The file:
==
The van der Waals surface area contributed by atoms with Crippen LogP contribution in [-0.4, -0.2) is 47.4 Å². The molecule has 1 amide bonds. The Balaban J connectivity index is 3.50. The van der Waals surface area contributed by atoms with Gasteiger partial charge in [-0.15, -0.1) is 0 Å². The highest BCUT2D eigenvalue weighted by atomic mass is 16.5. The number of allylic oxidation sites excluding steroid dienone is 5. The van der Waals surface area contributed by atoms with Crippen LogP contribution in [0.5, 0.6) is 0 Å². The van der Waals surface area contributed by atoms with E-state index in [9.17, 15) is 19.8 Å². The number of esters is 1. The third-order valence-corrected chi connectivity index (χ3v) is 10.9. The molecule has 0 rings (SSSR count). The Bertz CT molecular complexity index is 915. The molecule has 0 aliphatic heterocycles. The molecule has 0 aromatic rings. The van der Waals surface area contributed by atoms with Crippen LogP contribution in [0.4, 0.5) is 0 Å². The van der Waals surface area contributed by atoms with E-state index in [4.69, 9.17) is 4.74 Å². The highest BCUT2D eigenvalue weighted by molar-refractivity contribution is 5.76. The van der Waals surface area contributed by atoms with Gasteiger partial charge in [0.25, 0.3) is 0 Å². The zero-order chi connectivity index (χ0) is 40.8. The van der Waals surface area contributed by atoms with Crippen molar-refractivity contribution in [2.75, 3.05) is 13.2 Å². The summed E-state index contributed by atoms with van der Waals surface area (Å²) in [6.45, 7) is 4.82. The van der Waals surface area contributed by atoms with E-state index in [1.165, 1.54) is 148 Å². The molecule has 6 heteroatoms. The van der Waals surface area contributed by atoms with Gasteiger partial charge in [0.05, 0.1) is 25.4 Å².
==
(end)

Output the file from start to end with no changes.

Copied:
The van der Waals surface area contributed by atoms with Crippen LogP contribution in [-0.4, -0.2) is 47.4 Å². The molecule has 1 amide bonds. The Balaban J connectivity index is 3.50. The van der Waals surface area contributed by atoms with Gasteiger partial charge in [-0.15, -0.1) is 0 Å². The highest BCUT2D eigenvalue weighted by atomic mass is 16.5. The number of allylic oxidation sites excluding steroid dienone is 5. The van der Waals surface area contributed by atoms with Crippen LogP contribution in [0.5, 0.6) is 0 Å². The van der Waals surface area contributed by atoms with E-state index in [9.17, 15) is 19.8 Å². The number of esters is 1. The third-order valence-corrected chi connectivity index (χ3v) is 10.9. The molecule has 0 rings (SSSR count). The Bertz CT molecular complexity index is 915. The molecule has 0 aliphatic heterocycles. The molecule has 0 aromatic rings. The van der Waals surface area contributed by atoms with Crippen LogP contribution in [0.4, 0.5) is 0 Å². The van der Waals surface area contributed by atoms with E-state index in [4.69, 9.17) is 4.74 Å². The highest BCUT2D eigenvalue weighted by molar-refractivity contribution is 5.76. The van der Waals surface area contributed by atoms with Gasteiger partial charge in [0.25, 0.3) is 0 Å². The zero-order chi connectivity index (χ0) is 40.8. The van der Waals surface area contributed by atoms with Crippen molar-refractivity contribution in [2.75, 3.05) is 13.2 Å². The summed E-state index contributed by atoms with van der Waals surface area (Å²) in [6.45, 7) is 4.82. The van der Waals surface area contributed by atoms with E-state index in [1.165, 1.54) is 148 Å². The molecule has 6 heteroatoms. The van der Waals surface area contributed by atoms with Gasteiger partial charge in [0.05, 0.1) is 25.4 Å².